all hail the weirdo king. i'm now smart. i "get" ben marcus. of course that means i have to go back & reread what i already read, the age of wireall hail the weirdo king. i'm now smart. i "get" ben marcus. of course that means i have to go back & reread what i already read, the age of wire & string, & do the math to figger out if i was wrong, or just genuinely stupid.
these are things i think about. not things that occur to me, but things i turn around, smell, or throw against a wall to determine its, i don't know, something. that was probably stolen from my memory of something george saunders wrote, which one could say marcus seems to be, if not digging in a field somewhat close by, at least doing a flyby of reconnaissance for the examination of & remarking on of said field, if you were like me, someone as limited in his ability to offer an opinion on another's work, & yet, for some reason or another, so eager to comment. b/c you get him, now, ben marcus. me, that is. i get him now.
what's important to remember here is the logistics. this is the book that will make me read everything else ben marcus has written, including the book he wrote that i read that was not that book, as well as this book, that is ... umm ... that book. probably read each new one he puts out w/ respect to access at the time.
it reminds me of the moment i realized i loved a modest mouse record i'd previously resolved to dislike b/c of reasons so moronic i'll not mention here so as to not alter my "face" for the worse. sadly i continued to do this for years w/ no regard to evidence, or even the lie of an inquiry. i'm losing the point, so i'll just say it. either in spite of, or b/c of, or just b/c, everything isaac brock touches is gold to me.
my opinion on ben marcus, while not lacking the signature laziness i employ when forming an opinion, had only the hype he did not control [i hope! cause that would be weird, maybe even weird enough to ... nah] & my personal experience w/ one book, until i read this one, which i casually noticed & grabbed w/o thinking on my way out the library a few days ago. sometimes i get the little things right.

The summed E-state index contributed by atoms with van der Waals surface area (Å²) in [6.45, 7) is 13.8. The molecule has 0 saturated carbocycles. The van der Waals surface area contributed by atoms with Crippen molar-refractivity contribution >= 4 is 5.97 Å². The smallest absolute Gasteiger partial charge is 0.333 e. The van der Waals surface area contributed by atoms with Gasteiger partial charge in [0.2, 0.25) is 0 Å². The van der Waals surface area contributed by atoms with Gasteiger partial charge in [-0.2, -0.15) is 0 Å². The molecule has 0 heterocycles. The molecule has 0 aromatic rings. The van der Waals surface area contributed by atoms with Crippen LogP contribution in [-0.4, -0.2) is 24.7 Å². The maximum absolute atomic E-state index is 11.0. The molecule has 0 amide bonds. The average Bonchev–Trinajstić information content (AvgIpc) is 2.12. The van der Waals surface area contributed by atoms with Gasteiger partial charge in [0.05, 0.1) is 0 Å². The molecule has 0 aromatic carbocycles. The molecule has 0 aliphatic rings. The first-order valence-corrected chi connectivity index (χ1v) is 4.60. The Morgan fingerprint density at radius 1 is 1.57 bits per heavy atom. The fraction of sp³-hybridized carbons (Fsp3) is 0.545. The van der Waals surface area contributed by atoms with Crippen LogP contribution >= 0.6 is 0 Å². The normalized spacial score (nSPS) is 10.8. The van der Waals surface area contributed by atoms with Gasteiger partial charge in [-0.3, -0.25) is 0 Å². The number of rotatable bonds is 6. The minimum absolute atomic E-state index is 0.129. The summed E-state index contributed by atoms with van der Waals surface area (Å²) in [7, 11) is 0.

a little about the book
1) it's very fucking dark, which goes a long way towards explaining why, i think, i like it so much. i would say it's unrelenting in its fucking darkness.
2) if you love yer family, you might not like this book. if you hate yer family, you might like this book. if, however, yer about 99% sure you just found out you do, in fact, now blame yer family, instead of yerself, for how fucked up you really are, there is no way you will not love this book.
3) if you want to feel better about how much you hate humanity in general, you'll probably like this book. if you like other people, do not read this book
4) if yer smart, you will like this book.
5) this book makes me feel smart, even though it also makes me acknowledge the horror of being smart, as well as the horror of not being sure if you are smart, or just feel smart, or even the possibility of the certainty that feeling smart is what makes you truly stupid, which, if true, you totally are.
this is really a really, really good book. really....more
this is merely a drop in the giant existential metal rain-water gathering tub that is this droptotal fucking game changer
as per request for specifics:
this is merely a drop in the giant existential metal rain-water gathering tub that is this drop-dead funny/deadly serious collection of the accounts of the deaths of one hundred & ninety of our--y'know, as in us human beings--most important thinkers, & what they thought of mortality, what--if anything--comes after, whether or not it matters (spoiler alert: it doesn't), &, sometimes, how, or how not to, do it.
i know what yer thinking & yer wrong. yes, the majority of dead folks represented here are western--read 'mostly white'--& male, but critchley includes, & without any seeming overexertion, if not an abundance, then at least an ample amount of examples of asian, arab, african &, uh ... um, alliteratively all i got is ovary-equipped ... err--whatever, women philosophers.